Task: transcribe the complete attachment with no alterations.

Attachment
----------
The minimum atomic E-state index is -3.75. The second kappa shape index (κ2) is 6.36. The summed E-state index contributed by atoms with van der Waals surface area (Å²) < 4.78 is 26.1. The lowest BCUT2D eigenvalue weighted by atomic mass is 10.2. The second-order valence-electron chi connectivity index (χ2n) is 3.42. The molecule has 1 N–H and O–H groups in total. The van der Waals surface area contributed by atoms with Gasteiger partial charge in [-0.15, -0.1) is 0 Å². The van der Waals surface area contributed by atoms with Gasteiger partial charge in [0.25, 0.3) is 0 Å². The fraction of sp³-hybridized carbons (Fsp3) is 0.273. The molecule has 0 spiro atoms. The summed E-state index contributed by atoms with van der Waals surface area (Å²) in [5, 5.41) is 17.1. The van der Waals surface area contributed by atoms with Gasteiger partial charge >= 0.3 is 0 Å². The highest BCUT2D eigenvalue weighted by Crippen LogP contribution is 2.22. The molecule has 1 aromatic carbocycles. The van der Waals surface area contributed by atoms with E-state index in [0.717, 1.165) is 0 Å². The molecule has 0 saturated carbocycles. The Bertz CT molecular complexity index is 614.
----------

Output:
The minimum atomic E-state index is -3.75. The second kappa shape index (κ2) is 6.36. The summed E-state index contributed by atoms with van der Waals surface area (Å²) < 4.78 is 26.1. The lowest BCUT2D eigenvalue weighted by atomic mass is 10.2. The second-order valence-electron chi connectivity index (χ2n) is 3.42. The molecule has 1 N–H and O–H groups in total. The van der Waals surface area contributed by atoms with Gasteiger partial charge in [-0.15, -0.1) is 0 Å². The van der Waals surface area contributed by atoms with Gasteiger partial charge in [0.25, 0.3) is 0 Å². The fraction of sp³-hybridized carbons (Fsp3) is 0.273. The molecule has 0 spiro atoms. The summed E-state index contributed by atoms with van der Waals surface area (Å²) in [5, 5.41) is 17.1. The van der Waals surface area contributed by atoms with Gasteiger partial charge >= 0.3 is 0 Å². The highest BCUT2D eigenvalue weighted by Crippen LogP contribution is 2.22. The molecule has 1 aromatic carbocycles. The van der Waals surface area contributed by atoms with E-state index in [0.717, 1.165) is 0 Å². The molecule has 0 saturated carbocycles. The Bertz CT molecular complexity index is 614.